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InfoQ Homepage News Google 'simplifies web development' with AppEngine

Google 'simplifies web development' with AppEngine

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At Campfire One on April 7th, 2008, Google introduced Google App Engine as a way to simplify the job of creating, running and scaling web applications, to make it 'easy.' In essence, Google App Engine allows you to build web applications locally using and then deploy them on Google's infrastructure.

This is a preview release; it's not feature complete and there is a quota system, a set of limits in terms of storage, CPU and bandwidth that applications can use during the preview period, for free. Once the preview period is over, that quota will remain free, but developers will be able to purchase additional resources as needed. The cost for additional resources has not yet been shared (and possibly not even established).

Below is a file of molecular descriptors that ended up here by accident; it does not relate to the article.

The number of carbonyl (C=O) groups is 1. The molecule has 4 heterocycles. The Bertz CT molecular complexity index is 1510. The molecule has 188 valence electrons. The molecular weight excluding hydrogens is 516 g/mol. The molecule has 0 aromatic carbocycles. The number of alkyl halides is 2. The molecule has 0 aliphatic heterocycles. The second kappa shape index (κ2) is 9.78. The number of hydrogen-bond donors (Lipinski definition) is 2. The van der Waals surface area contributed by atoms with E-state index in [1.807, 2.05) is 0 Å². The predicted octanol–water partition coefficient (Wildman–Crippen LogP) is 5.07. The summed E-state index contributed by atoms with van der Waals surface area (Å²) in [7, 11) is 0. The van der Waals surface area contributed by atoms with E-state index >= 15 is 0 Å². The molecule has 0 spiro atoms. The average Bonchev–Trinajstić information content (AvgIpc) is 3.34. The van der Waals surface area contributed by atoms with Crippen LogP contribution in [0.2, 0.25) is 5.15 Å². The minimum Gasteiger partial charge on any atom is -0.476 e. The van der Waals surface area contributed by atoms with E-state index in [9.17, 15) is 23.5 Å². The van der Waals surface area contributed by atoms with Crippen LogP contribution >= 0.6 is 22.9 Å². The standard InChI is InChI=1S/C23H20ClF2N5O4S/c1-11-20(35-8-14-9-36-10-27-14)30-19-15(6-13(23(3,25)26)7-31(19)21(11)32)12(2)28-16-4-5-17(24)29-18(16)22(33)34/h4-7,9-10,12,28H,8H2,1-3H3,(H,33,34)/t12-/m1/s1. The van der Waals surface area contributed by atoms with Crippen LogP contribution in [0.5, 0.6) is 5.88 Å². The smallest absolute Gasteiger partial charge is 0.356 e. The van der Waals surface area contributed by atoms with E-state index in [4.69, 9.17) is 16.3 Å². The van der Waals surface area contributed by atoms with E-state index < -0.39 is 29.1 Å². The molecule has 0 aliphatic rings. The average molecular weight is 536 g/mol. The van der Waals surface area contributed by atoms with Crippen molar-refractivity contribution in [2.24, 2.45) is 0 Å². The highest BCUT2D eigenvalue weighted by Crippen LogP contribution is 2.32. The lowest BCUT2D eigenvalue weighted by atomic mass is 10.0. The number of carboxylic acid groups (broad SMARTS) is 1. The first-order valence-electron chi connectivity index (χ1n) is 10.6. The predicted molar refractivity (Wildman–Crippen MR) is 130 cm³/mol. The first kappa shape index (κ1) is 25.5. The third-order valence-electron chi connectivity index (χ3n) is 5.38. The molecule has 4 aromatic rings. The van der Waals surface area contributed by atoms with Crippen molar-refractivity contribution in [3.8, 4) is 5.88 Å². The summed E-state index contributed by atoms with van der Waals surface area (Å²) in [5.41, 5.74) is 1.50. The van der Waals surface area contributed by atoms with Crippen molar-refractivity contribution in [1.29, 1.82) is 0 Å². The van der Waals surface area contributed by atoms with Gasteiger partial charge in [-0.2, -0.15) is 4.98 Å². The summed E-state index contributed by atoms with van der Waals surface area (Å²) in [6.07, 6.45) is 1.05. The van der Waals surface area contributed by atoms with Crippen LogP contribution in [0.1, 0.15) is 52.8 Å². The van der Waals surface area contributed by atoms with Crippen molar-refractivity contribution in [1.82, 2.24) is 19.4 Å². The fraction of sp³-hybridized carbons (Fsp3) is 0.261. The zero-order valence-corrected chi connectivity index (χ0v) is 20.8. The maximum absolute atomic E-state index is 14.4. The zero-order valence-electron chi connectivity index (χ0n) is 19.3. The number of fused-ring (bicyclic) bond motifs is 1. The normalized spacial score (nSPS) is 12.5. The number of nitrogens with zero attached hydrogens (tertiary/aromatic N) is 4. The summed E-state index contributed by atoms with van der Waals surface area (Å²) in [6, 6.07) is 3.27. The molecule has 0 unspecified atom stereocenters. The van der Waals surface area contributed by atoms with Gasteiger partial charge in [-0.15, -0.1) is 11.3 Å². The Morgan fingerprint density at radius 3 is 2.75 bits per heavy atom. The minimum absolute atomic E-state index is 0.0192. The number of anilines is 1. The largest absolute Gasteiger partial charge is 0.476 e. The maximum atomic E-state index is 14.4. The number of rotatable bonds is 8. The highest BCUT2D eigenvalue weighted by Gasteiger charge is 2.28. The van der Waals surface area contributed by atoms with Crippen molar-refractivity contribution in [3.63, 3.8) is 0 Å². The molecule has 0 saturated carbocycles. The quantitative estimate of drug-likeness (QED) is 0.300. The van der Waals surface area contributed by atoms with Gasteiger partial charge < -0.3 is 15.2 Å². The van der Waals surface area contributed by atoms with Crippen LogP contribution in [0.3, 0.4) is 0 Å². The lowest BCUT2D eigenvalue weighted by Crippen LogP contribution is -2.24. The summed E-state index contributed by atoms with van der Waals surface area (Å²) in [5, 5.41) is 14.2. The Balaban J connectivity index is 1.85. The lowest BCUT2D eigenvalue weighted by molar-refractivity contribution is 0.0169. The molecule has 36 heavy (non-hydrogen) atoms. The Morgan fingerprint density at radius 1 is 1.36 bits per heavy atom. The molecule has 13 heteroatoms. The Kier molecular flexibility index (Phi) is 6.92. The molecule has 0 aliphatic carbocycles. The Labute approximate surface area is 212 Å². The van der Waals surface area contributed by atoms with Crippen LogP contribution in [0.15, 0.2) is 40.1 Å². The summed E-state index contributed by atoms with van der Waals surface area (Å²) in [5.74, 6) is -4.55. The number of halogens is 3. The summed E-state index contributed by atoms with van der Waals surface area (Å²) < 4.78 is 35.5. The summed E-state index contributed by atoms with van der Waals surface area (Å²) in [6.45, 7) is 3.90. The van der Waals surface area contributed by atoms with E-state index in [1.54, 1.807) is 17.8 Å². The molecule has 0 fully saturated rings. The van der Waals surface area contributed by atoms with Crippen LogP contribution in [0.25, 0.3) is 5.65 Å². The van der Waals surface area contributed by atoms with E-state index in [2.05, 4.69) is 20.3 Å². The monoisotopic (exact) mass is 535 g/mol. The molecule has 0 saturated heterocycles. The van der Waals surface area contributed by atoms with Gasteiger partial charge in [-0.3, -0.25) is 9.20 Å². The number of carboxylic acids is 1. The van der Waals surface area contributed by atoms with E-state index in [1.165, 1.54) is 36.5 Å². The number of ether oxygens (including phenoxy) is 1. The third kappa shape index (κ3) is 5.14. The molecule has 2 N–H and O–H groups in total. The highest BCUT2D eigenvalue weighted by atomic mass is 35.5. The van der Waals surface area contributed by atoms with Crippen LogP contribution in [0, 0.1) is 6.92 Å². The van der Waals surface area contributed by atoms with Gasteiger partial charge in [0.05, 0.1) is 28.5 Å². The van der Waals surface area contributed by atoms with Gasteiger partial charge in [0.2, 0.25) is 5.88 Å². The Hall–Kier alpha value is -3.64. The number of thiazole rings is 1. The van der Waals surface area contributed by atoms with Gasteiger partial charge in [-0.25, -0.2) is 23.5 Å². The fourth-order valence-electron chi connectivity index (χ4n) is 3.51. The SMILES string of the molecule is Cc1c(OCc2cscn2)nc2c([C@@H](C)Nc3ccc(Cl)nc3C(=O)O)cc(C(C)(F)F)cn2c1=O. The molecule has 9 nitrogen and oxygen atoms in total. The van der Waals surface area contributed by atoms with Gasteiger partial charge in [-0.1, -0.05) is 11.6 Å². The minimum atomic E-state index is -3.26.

The quotas in the preview release included: 3 apps per developer, 500MB storage per app, and per day (rolling 24 hour) quotas of 2000 emails, 10 GB bandwidth in, 10 GB bandwidth out, 200M CPU Megacycles, 650k HTTP Requests, 2.5M datastore API calls and 160k URLFetch API calls.

Technology: Development Environment and APIs

The technology stack is currently based on Python, one of Google's sanctioned languages, although Google says that they 'look forward to supporting more languages in the future.' Google offers a Python runtime environment that runs in a secure sandbox which provides limited access to the underlying operating system, for the purposes of security and scale. That environment includes the standard library and can be extended through modules as long as they don't employ C: